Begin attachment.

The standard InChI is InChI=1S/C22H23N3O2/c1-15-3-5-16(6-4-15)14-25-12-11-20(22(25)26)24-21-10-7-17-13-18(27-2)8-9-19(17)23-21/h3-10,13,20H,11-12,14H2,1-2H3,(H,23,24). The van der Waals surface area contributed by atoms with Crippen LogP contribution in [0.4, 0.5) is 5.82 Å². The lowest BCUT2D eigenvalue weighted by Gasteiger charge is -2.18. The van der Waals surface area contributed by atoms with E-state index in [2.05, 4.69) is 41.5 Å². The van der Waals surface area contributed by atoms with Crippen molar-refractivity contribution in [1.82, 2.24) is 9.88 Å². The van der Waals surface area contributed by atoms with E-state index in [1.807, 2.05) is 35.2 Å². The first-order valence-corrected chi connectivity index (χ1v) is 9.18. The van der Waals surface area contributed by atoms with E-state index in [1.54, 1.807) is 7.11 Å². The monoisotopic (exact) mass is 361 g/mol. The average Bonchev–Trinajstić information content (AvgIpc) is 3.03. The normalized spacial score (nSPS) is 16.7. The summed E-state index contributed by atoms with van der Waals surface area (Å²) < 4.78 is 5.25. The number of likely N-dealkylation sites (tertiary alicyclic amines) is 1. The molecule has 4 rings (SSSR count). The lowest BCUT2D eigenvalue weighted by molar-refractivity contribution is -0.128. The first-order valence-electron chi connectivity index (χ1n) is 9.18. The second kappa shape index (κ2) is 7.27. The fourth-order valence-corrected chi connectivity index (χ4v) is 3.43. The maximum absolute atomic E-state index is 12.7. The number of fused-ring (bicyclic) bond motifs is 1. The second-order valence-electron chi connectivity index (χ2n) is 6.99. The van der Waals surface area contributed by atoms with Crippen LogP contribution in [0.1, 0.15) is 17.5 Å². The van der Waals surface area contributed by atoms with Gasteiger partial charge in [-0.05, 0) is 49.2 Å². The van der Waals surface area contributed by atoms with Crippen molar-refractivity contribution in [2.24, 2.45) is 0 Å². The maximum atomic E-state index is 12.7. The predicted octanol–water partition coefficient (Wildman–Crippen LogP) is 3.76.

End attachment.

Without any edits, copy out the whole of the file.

The standard InChI is InChI=1S/C22H23N3O2/c1-15-3-5-16(6-4-15)14-25-12-11-20(22(25)26)24-21-10-7-17-13-18(27-2)8-9-19(17)23-21/h3-10,13,20H,11-12,14H2,1-2H3,(H,23,24). The van der Waals surface area contributed by atoms with Crippen LogP contribution in [0.4, 0.5) is 5.82 Å². The lowest BCUT2D eigenvalue weighted by Gasteiger charge is -2.18. The van der Waals surface area contributed by atoms with E-state index in [2.05, 4.69) is 41.5 Å². The van der Waals surface area contributed by atoms with Crippen molar-refractivity contribution in [1.82, 2.24) is 9.88 Å². The van der Waals surface area contributed by atoms with E-state index in [1.807, 2.05) is 35.2 Å². The first-order valence-corrected chi connectivity index (χ1v) is 9.18. The van der Waals surface area contributed by atoms with E-state index in [1.54, 1.807) is 7.11 Å². The monoisotopic (exact) mass is 361 g/mol. The average Bonchev–Trinajstić information content (AvgIpc) is 3.03. The normalized spacial score (nSPS) is 16.7. The summed E-state index contributed by atoms with van der Waals surface area (Å²) < 4.78 is 5.25. The number of likely N-dealkylation sites (tertiary alicyclic amines) is 1. The molecule has 4 rings (SSSR count). The lowest BCUT2D eigenvalue weighted by molar-refractivity contribution is -0.128. The first-order valence-electron chi connectivity index (χ1n) is 9.18. The second kappa shape index (κ2) is 7.27. The fourth-order valence-corrected chi connectivity index (χ4v) is 3.43. The maximum absolute atomic E-state index is 12.7. The number of fused-ring (bicyclic) bond motifs is 1. The second-order valence-electron chi connectivity index (χ2n) is 6.99. The van der Waals surface area contributed by atoms with Crippen LogP contribution in [0.1, 0.15) is 17.5 Å². The van der Waals surface area contributed by atoms with Gasteiger partial charge in [-0.05, 0) is 49.2 Å². The van der Waals surface area contributed by atoms with Crippen molar-refractivity contribution in [2.24, 2.45) is 0 Å². The maximum atomic E-state index is 12.7. The predicted octanol–water partition coefficient (Wildman–Crippen LogP) is 3.76.